That's interesting. It might be generational difference: as a kid and teenager, I grew up voluntarily helping other kids and adults at a sport they weren't experienced in; even though they weren't able to help me, I still felt happy helping them.
Also, in almost every other forum I've visited or been a part of, the mods and other experienced members who volunteer their time and aren't being paid, don't mind helping new people or answering their questions, even when it's their first post; as a result, they usually stick around, even if for a while.
But, if they leave or don't stick around, the mods and other forum members don't stop helping new members; we enjoy helping young teens or adults who are confused and don't expect or demand that they attempt to help others first before responding to their question(s) because they might (and do, sometimes) end up giving others incorrect advice that isn't scientific or factual (then, the other forum members have to chime in with the correct information). Plus, we don't think of it as being useless if they don't respond, because, with the information posted, it might end up helping future people who visit the site, and then, might reduce the number of questions new people ask.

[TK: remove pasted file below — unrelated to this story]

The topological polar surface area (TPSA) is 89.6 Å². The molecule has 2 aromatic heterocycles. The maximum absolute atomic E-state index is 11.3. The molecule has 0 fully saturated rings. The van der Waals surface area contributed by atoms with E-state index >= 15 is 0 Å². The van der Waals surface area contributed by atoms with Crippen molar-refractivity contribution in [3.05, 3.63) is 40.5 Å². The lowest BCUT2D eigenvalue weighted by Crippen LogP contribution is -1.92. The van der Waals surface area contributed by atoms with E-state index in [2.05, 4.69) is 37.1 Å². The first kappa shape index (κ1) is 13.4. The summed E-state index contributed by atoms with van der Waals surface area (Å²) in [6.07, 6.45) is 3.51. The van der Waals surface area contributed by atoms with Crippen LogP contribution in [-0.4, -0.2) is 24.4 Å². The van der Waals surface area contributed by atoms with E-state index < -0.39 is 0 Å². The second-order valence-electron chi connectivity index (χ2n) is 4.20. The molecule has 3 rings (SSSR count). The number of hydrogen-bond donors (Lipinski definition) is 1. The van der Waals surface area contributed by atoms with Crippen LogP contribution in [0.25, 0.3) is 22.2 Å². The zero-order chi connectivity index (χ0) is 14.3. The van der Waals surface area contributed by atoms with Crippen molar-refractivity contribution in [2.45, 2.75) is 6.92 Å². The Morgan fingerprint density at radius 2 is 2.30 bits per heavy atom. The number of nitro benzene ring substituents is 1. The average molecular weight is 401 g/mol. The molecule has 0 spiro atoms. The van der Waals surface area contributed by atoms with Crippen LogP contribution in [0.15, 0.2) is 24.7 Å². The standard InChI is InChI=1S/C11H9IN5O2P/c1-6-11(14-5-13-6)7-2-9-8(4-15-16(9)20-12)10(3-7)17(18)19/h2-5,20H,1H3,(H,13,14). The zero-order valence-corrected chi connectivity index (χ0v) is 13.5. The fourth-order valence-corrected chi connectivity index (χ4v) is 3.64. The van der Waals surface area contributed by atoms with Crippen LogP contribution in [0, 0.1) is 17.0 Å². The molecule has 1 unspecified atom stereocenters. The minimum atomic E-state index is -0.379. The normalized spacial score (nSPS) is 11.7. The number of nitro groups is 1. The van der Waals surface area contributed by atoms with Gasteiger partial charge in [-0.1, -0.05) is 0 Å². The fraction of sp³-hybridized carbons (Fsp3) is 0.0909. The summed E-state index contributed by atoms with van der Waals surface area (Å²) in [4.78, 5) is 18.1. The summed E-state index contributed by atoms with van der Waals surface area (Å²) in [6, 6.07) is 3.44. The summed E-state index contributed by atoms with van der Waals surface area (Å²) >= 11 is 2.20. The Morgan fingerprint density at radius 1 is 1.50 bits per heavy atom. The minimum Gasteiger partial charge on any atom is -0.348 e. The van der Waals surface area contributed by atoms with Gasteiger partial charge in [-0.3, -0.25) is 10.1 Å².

To give an analogy, it'd be like asking a first grader to critique an eighth grader's homework; unless the first grader is a prodigy at a subject the eighth grader isn't good at, like math, for example, then the first grader's advice won't be as helpful or as useful to the eighth grader.
Perhaps, that might be the reason why new playwrights don't feel comfortable participating in critiquing others' work: they are inexperienced and don't want to give others wrong information or help, especially in a field that is subjective, like playwriting. But, not all playwrights are looking for others to critique their work: I'm not.